Devising a Testing Strategy for Containers

Posted by Greg Sypolt in Software Development & Testing

Containers help you deploy apps faster and integrate better. But containers only work well if you have an effective testing strategy in place.

At many organizations, this is not the case. Even though containers have been around for a long time (Docker was introduced in 2013, and other container platforms were around earlier than that), testing strategies for containers have not evolved as rapidly as containers themselves.

Fortunately, by borrowing some ideas from Infrastructure-as-Code (IaC) tools, and taking advantage of an automated testing grid like Sauce Labs so you don’t have to maintain your own testing infrastructure when testing containerized apps, it’s possible to build effective software testing strategies for Docker containers. I explain how in this post.

Infrastructure-as-Code Testing Strategy

Let's take an existing application using IaC to deploy an application on a developer, staging, or production environment. The continuous integration (CI) pipeline has several testing guards at each stage of the pipeline. The continuous testing approach will run static analysis, unit, integration, performance, security, and more on IaC against the application code. As you can see, this does a great job of testing an application, but falls short when testing container-based Dockerfiles.

Entering the World of Containers

How could this container-based shift impact the team? Arguably, one of the most critical components of a software application is a repeatable and disposable infrastructure with testing. The container-based application has no exceptions. This only means we need to ask some of the following questions when entering uncharted territory.

  • How do we run static analysis on Docker container images?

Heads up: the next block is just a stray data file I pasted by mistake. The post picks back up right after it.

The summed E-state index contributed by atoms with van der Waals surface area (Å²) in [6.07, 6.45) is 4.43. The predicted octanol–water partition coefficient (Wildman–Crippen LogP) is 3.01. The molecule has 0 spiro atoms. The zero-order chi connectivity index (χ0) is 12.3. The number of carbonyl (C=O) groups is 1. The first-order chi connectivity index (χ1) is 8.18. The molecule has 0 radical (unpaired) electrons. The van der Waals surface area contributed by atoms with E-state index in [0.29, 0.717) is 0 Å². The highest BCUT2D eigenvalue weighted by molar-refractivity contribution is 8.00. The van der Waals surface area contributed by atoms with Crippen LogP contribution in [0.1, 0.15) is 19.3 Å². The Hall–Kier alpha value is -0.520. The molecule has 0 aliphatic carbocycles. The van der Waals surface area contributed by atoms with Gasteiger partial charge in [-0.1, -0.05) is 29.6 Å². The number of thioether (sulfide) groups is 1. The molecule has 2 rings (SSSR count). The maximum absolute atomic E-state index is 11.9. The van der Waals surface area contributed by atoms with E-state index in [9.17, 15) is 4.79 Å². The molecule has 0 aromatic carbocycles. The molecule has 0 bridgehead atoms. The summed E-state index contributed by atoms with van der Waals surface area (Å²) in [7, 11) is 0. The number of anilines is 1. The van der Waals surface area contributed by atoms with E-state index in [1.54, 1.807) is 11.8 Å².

• How would we run existing application tests, such as unit, Selenium, and more?
  • How should we test a Docker container after a Docker build?
  • How do we address scanning Docker container images for security vulnerabilities?
  • Are there any security concerns when using public Docker containers?
  • Does my existing CI solution work with containers?

Let's start devising a testing strategy for container-based applications.

Creating Test Docker Images

If you are thinking to yourself, “Why don’t we just use Docker to run application tests?”, then you are a step ahead of the game! More or less, the Docker testing setup revolves around creating a test Docker image during build time based off the application Docker image, and running tests inside the test container. That allows all the dependency management to move inside the existing Docker container, and for the tests to be self-contained.

Yes, Dockerfiles Need Static Analysis

An important pre-check validation adds a linter (Dockerlint) to help build consistency and best practices for Dockerfile development. To take it a step further, we should think about scanning our Dockerfiles for security vulnerabilities. We want to verify and report that the Dockerfiles are free from security vulnerabilities and security exposures. You can find security scanning with an opt-in option for private repos on Docker Cloud and Docker Hub for a price. Clair and Dockscan are possible open source options for free.